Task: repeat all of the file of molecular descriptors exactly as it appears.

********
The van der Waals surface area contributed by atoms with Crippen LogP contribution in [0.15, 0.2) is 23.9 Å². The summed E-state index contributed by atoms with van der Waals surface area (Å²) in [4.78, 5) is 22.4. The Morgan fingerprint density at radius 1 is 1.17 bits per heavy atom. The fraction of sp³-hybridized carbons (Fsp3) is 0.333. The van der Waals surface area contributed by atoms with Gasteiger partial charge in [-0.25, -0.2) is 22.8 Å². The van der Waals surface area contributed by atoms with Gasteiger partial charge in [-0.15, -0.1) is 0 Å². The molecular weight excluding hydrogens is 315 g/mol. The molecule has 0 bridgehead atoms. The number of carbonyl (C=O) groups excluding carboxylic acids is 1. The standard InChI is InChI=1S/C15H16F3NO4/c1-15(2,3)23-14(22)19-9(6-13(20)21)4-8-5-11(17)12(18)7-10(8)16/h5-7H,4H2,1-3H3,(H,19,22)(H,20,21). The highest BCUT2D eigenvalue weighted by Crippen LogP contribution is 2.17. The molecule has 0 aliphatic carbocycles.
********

The van der Waals surface area contributed by atoms with Crippen LogP contribution in [0.15, 0.2) is 23.9 Å². The summed E-state index contributed by atoms with van der Waals surface area (Å²) in [4.78, 5) is 22.4. The Morgan fingerprint density at radius 1 is 1.17 bits per heavy atom. The fraction of sp³-hybridized carbons (Fsp3) is 0.333. The van der Waals surface area contributed by atoms with Gasteiger partial charge in [-0.25, -0.2) is 22.8 Å². The van der Waals surface area contributed by atoms with Gasteiger partial charge in [-0.15, -0.1) is 0 Å². The molecular weight excluding hydrogens is 315 g/mol. The molecule has 0 bridgehead atoms. The number of carbonyl (C=O) groups excluding carboxylic acids is 1. The standard InChI is InChI=1S/C15H16F3NO4/c1-15(2,3)23-14(22)19-9(6-13(20)21)4-8-5-11(17)12(18)7-10(8)16/h5-7H,4H2,1-3H3,(H,19,22)(H,20,21). The highest BCUT2D eigenvalue weighted by Crippen LogP contribution is 2.17. The molecule has 0 aliphatic carbocycles.